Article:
Alzheimer’s disease typically affects people 60 years of age and older and advancing age is considered the main risk factor.
While there are some people with early-onset (younger-onset) AD, it is very rare, and often associated with other neurological conditions or strong family history. A family history, such as a sibling or parent having AD increases the likelihood of developing Alzheimer’s disease oneself.
AD affects women disproportionately. A 2015 study found that female participants had a one in five chance of developing AD, compared with a one in 10 likelihood for the males.³
Researchers are still working to identify why AD is more common in women. Still, it’s generally agreed that it’s not just their longer average lifespan that’s responsible — though living longer does increase the lifetime risk of eventually developing AD. Interestingly, the prevalence of non-Alzheimer’s-related forms of dementia is similar among men and women.⁴ Some experts theorize that women may have more beta-amyloid plaques than men. There is also evidence of racial and ethnic disparity in the risks for AD. According to the Alzheimer’s Association, “[O]lder Latinos are about 1.5 times as likely as older whites to have Alzheimer’s and other dementias, while older African-Americans are about twice as likely to have the disease as older whites.”⁴ The reasons for these differences are not well-understood, and more research is needed to distinguish between biological factors, cultural factors, and peoples’ perceptions of what constitutes “normal” aging. Several genes are associated with elevating the risk of Alzheimer's disease. APOE-e4 is the gene associated with higher risk. An estimated 40–65% of patients with an Alzheimer's diagnosis have this gene.⁵
The course of AD differs from person to person. On average, someone with Alzheimer's disease lives four to eight years after a formal diagnosis. While brain function is readily associated with memory and learning, the brain is also the control center for much more than thinking. AD is a progressive terminal illness that eventually affects circulation, swallowing, digestion, and breathing.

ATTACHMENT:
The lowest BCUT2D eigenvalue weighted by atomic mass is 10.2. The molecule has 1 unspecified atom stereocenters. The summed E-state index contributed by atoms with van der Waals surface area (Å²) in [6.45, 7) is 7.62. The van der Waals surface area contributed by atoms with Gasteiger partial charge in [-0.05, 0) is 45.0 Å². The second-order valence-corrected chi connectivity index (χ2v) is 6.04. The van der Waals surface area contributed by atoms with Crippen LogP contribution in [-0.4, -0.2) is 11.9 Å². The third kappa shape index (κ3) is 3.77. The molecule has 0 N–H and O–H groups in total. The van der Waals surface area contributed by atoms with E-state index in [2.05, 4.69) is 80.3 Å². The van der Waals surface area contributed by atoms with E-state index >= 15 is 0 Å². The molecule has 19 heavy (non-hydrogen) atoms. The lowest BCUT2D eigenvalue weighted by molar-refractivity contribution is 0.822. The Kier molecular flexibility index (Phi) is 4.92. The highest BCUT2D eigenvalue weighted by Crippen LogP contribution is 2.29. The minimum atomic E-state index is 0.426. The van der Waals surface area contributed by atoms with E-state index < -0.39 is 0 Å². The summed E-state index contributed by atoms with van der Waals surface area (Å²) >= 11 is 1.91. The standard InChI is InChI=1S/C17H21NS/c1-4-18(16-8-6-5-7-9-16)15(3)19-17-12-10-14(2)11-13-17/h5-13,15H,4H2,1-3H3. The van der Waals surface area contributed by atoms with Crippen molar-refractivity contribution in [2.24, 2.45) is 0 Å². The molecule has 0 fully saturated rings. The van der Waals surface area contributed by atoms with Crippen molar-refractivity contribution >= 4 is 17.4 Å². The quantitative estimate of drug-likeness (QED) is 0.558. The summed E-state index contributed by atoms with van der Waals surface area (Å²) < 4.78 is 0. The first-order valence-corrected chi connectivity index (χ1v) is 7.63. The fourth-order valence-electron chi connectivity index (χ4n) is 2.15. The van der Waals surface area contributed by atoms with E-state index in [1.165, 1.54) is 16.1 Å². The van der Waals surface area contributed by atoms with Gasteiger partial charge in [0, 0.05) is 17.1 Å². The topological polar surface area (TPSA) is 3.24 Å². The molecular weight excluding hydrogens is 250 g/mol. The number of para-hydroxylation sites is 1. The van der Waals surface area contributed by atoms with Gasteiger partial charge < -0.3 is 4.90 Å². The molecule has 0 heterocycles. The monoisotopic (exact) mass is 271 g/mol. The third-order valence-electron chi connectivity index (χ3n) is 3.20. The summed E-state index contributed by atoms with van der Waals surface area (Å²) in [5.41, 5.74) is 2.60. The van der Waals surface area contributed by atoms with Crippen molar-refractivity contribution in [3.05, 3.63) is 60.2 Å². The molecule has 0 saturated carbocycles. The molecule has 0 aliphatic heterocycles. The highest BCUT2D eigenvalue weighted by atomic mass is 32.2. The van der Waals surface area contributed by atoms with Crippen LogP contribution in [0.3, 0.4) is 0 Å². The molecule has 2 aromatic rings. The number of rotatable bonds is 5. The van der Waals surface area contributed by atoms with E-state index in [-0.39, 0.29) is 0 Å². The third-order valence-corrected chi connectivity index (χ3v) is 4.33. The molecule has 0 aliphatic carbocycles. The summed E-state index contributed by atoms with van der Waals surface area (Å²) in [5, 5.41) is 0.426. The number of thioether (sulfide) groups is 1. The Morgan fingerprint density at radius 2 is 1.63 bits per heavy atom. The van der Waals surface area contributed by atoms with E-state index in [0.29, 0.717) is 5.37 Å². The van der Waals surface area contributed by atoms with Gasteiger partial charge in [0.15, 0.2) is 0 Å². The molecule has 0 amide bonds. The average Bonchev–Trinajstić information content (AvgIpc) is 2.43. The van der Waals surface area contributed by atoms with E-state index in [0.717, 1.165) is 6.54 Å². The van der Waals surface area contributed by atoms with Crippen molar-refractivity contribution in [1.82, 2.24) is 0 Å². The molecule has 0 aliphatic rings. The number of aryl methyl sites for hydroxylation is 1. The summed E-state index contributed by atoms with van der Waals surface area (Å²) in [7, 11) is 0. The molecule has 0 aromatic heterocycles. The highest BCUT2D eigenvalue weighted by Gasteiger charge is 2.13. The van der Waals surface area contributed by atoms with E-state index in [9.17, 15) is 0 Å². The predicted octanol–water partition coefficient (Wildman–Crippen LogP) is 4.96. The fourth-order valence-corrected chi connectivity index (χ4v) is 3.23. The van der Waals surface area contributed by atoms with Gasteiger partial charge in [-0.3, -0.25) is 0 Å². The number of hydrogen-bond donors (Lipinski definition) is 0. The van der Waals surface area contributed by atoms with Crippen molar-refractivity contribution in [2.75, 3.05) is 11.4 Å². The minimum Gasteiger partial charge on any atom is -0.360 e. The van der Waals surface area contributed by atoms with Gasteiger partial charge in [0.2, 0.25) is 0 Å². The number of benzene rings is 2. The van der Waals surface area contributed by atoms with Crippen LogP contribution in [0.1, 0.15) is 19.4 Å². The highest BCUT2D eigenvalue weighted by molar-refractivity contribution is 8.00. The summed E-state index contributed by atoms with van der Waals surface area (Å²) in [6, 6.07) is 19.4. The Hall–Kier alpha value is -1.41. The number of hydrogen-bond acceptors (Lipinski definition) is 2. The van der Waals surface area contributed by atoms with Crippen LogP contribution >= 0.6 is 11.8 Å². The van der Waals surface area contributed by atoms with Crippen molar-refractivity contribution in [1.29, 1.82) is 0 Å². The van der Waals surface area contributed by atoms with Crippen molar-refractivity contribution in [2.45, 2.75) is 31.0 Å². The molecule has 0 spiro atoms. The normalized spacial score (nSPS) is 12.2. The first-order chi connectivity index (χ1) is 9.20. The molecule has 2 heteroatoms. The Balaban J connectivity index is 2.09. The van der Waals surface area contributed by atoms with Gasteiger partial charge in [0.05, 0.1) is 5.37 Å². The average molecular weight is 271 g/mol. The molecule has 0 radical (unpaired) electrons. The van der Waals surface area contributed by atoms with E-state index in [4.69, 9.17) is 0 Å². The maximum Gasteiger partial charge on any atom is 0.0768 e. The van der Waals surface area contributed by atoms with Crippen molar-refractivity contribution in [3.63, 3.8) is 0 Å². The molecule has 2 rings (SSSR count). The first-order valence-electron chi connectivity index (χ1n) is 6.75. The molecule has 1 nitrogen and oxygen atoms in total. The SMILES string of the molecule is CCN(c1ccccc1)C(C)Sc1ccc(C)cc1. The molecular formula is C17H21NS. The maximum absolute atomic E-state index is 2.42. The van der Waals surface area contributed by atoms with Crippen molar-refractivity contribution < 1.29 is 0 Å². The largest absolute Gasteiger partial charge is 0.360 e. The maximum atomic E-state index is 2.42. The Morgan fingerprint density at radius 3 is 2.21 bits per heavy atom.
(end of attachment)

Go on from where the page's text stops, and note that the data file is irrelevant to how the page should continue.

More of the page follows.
The course of the disease is different from person to person. Some individuals with AD may live as long as 20 years, depending on various factors, primarily the severity of the disease and the person’s baseline health.
Currently, there is no cure for Alzheimer’s disease. However, there are therapies associated with slowing down its progression. One research review notes that physical activity, proper diet, cognitive stimulation, and management of other conditions such as hypertension, diabetes, and obesity are all crucial.⁶ In June 2021, the drug aducanumab (brand name Aduhelm) was given expedited approval by the Food and Drug Administration (FDA) for use in Alzheimer’s patients. It’s the first therapy of its kind to remove beta-amyloid, a type of protein and a precursor for AD.
Additionally, there is growing evidence from clinical trials that suggests quality of life can be enhanced through non-pharmacological treatment. For example, interventions designed to decrease depressive symptoms, reduce stressors, and provide opportunities to engage in meaningful activities help to protect the quality of life in those with AD.⁷
Researchers are hopeful about using gene therapy to treat AD. A Phase I clinical trial by Case Western Reserve University, and Ohio State University are conducting the first human clinical trial to test putting a protein in the brain to slow or prevent cell loss in the brains of those affected by Alzheimer's disease. The study is estimated to complete in 2025.⁸